2. Once the bootloader is burned onto the Attiny84, open DC26_HHV_RE_setup.ino and click the right-pointing arrow in the top left corner to upload the sketch. This will configure the challenges board before loading the challenge. The red LED should come on once this step is finished (if the LED hasn't come on after a couple seconds, it's likely something went wrong).

  3. Open and upload DC26_HHV_RE_obfuscated.ino (DC26_HHV_RE.ino does the same thing, it's just easier to read and might give away some of the fun of the game if you read the wrong line or two) to finish loading the challenge.

Ensure that the red LED appears briefly upon pressing one of the buttons. If it does, you're good to go! Disconnect the programming wires and Arduino power before putting a battery into the battery holder.

  1. Remove the solder bridge on the two pads to the bottom right of the buttons.

Using avrdude

avrdude has the benefit of allowing you to flash the hex file, and therefor not needing to install another library, or possibly spoil the surprises of the challenge.

  1. Make sure you you know the location of avrdude and its config file, your programmer id, and the path to the mounted usb device. The config file will come after -C, the programmer id after -c, and the programmer mount location after -P.

In Mac OS, the avrdude will likely be under /Applications/Arduino.app/Contents/Java/hardware/tools/avr/bin/avrdude and its config will likely be under /Applications/Arduino.app/Contents/Java/hardware/tools/avr/etc/avrdude.conf. If you're using Windows, avrdude will likely be under C:\Program Files (x86)\Arduino\hardware\tools\avr\bin\avrdude and its config will likely be under C:\Program Files (x86)\Arduino\hardware\tools\avr\etc\avrdude.conf.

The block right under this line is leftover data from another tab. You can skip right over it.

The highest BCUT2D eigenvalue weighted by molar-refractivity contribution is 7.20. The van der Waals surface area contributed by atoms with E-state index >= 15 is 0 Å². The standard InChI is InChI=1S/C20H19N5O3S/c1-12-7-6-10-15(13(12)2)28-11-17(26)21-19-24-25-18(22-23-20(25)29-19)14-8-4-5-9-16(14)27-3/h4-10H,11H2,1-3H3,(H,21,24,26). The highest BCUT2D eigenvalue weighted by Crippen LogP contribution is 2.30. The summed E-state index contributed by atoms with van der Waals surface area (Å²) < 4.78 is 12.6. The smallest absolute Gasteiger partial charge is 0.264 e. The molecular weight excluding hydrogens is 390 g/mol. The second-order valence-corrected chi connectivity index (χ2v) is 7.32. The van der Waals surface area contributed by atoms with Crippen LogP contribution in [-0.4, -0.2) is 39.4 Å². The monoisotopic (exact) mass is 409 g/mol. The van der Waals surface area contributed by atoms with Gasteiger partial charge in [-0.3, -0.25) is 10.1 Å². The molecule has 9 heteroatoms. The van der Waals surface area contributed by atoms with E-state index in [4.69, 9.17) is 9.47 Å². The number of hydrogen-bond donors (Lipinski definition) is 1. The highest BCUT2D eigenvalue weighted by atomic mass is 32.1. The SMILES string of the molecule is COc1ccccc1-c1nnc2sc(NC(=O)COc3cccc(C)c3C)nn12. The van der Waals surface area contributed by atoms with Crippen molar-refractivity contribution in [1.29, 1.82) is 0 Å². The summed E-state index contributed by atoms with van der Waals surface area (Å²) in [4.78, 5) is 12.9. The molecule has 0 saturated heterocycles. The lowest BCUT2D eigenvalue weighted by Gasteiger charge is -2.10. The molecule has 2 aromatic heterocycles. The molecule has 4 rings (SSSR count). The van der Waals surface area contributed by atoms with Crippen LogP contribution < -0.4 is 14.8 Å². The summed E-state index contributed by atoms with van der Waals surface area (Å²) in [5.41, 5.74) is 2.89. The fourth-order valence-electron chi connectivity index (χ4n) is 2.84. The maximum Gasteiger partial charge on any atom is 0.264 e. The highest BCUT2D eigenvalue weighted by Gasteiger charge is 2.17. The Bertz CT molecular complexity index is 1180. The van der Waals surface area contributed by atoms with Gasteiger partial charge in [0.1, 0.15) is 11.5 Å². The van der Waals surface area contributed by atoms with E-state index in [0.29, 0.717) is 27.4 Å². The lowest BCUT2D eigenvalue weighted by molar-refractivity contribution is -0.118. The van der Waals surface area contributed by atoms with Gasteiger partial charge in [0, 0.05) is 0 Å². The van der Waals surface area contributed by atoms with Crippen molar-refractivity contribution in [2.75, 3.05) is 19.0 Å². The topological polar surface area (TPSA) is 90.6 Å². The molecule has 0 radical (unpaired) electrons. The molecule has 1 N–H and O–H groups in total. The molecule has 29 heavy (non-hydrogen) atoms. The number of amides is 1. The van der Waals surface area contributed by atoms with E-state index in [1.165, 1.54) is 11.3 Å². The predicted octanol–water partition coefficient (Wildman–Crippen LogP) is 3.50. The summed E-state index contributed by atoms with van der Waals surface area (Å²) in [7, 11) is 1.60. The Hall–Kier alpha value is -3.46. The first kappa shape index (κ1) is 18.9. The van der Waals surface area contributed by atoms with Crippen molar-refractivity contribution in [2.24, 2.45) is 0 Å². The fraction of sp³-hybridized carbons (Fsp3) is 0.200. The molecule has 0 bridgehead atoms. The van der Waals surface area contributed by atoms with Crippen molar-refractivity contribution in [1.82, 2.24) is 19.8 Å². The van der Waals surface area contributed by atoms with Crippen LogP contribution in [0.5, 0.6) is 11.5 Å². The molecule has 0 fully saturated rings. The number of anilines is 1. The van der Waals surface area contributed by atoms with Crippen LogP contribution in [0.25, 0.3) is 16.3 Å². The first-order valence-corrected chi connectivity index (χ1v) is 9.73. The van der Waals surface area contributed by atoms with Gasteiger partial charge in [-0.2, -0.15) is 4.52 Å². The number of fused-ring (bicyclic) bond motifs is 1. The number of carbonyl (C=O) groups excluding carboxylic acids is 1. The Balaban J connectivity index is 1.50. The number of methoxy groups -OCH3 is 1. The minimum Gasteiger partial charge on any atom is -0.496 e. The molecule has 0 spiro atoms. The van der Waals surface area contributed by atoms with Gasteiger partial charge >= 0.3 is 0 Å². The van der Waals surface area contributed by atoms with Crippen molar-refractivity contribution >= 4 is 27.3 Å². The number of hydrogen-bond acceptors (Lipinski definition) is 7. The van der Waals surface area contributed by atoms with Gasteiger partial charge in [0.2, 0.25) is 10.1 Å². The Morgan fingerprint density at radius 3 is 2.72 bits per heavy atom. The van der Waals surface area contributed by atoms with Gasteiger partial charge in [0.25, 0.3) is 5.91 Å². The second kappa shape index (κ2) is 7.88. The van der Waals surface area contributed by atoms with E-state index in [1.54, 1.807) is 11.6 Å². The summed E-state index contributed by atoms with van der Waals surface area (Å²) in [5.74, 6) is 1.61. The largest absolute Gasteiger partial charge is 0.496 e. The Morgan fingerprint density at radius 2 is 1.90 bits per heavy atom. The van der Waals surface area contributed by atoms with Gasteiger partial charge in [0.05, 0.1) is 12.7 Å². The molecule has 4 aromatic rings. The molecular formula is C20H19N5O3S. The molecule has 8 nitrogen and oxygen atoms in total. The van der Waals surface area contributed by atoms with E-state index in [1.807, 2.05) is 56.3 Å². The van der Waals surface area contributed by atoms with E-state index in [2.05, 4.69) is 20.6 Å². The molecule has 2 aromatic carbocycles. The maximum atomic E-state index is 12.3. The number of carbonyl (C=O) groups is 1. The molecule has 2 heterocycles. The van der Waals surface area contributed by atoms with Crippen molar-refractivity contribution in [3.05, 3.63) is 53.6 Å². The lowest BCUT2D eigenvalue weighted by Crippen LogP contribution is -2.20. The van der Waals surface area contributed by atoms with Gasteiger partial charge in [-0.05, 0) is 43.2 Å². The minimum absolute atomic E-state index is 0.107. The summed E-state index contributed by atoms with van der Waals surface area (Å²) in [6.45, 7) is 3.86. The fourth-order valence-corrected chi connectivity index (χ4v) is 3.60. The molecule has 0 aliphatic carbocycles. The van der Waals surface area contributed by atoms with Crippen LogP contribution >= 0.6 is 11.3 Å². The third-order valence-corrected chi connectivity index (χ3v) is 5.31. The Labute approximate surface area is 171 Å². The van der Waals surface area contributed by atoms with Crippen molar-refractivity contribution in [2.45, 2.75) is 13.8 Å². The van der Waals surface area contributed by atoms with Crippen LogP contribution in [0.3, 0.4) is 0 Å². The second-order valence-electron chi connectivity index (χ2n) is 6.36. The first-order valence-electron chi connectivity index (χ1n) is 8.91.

If you're using an Arduino as ISP, the programmer id is likely stk500v1, if you're using a bus pirate, the id is likely buspirate. For more examples of programmer ids, see Ladyada's Avrdude Tutorial.

To find the programmer's port, follow this guide, or something similar.

  1. Burn the bootloader. This script will setup the attiny84 bootloader and configure it to use the 1MHz internal clock:
/path/to/avrdude -C /path/to/avrdude.conf -v -p attiny84 -c stk500v1 -P /path/to/usbport -b 19200 -e -U efuse:w:0xff:m -U hfuse:w:0xdf:m -U lfuse:w:0x62:m
  1. Load and run the setup sketch:
/path/to/avrdude -C /path/to/avrdude.conf -v -V -p attiny84 -c stk500v1 -P /path/to/usbport -b 19200 -U flash:w:/path/to/DC26_HHV_RE_setup.1MHz.hex:i

This will configure the challenges board before loading the challenge. The red LED should come on once this step is finished (if the LED hasn't come on after a couple seconds, it's likely something went wrong).

  1. Load and run the challenge sketch:
/path/to/avrdude -C /path/to/avrdude.conf -v -V -p attiny84 -c stk500v1 -P /path/to/usbport -b 19200 -U flash:w:/path/to/DC26_HHV_RE.1MHz.hex:i

Ensure that the red LED appears briefly upon pressing one of the buttons. If it does, you're good to go! Disconnect the programming wires and Arduino power before putting a battery into the battery holder.

  1. Remove the solder bridge on the two pads to the bottom right of the buttons.